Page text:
Biblical Jordan / CIEE Sponsored Day Trip

After a painless taxi ride to the university my roommates and I met with our fellow program participants. Essentially a big group of Americans gathered in front of the university. We garnered stares from the locals as usual. Sometimes I wonder if I stare a lot at foreigners back home. I suppose it’s something to think about once I’m back at home. I bid my roommates a good day (They were going on the other trip to the Eastern Desert) and joined the group going on the Biblical Jordan excursion.

Once I got on the bus I already knew it was going to be a good trip since we got assigned the more entertaining CIEE interns (Greg and Alisha). Once we were all on the bus Greg got on the intercom (never one to turn down a microphone) and proclaimed that we were going to have a lot more fun because the other trip is boring. Joining us on our trip was a friend of Greg’s who was previously in the CIEE program with him. He was a very interesting guy from Philadelphia who now was living in Jerusalem working for a human rights organization (I feel really bad about it but I can’t remember his name now). I made sure I sat by the interns on the bus because they have the most entertaining stories plus they have experienced so many things that I want to experience and peak my curiosity. It’s also a plus that Greg is hilarious.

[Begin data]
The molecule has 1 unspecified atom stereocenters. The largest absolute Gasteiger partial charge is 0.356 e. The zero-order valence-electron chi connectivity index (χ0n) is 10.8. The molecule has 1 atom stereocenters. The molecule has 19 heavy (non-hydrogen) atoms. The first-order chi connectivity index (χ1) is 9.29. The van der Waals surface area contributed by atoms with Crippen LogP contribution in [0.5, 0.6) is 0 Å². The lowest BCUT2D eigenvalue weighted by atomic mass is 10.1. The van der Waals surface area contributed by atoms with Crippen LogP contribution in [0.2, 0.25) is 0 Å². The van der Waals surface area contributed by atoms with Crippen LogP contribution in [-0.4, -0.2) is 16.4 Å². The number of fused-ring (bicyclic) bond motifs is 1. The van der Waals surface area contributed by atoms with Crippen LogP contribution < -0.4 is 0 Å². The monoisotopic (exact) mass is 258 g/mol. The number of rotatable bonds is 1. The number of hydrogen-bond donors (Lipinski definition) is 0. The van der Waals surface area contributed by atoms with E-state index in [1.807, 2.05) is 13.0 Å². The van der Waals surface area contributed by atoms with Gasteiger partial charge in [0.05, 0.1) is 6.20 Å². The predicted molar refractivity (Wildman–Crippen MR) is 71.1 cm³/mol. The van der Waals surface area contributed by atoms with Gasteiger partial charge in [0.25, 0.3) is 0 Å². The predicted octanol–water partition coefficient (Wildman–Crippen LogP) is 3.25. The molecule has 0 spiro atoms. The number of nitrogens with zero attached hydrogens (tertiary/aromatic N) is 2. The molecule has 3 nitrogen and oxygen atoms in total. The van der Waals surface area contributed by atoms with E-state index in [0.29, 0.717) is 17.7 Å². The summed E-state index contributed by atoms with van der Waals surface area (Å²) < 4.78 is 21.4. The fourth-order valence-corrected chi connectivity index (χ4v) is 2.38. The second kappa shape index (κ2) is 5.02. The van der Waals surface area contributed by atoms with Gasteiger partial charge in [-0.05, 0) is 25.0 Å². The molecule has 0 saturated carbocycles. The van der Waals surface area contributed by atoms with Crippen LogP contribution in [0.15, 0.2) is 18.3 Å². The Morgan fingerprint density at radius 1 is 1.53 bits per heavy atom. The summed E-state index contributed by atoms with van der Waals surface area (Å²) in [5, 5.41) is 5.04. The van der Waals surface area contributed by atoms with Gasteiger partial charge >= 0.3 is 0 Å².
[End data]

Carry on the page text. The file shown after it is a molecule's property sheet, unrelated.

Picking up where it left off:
We got underway and made a stop at Piggly Wiggly (Y’all come back now ya hear!) to buy some breakfast items for the bus trip. Breakfast consisted of little pizzas (Apparently a popular Arab breakfast?) some cheese filled pastries, and some zatr (bread with oil and spices on it). I passed on breakfast since I wasn’t feeling that well (Probably contributing to the fact that I’ve lost 10 pounds since I’ve been here). We had to surrender our ID’s to the guide in order to pass through a bunch of police and military checkpoints. It’s par for the course when you’re so close to the border with Israel. We were on our way to some of the lowest points on Earth and it was steadily getting hotter.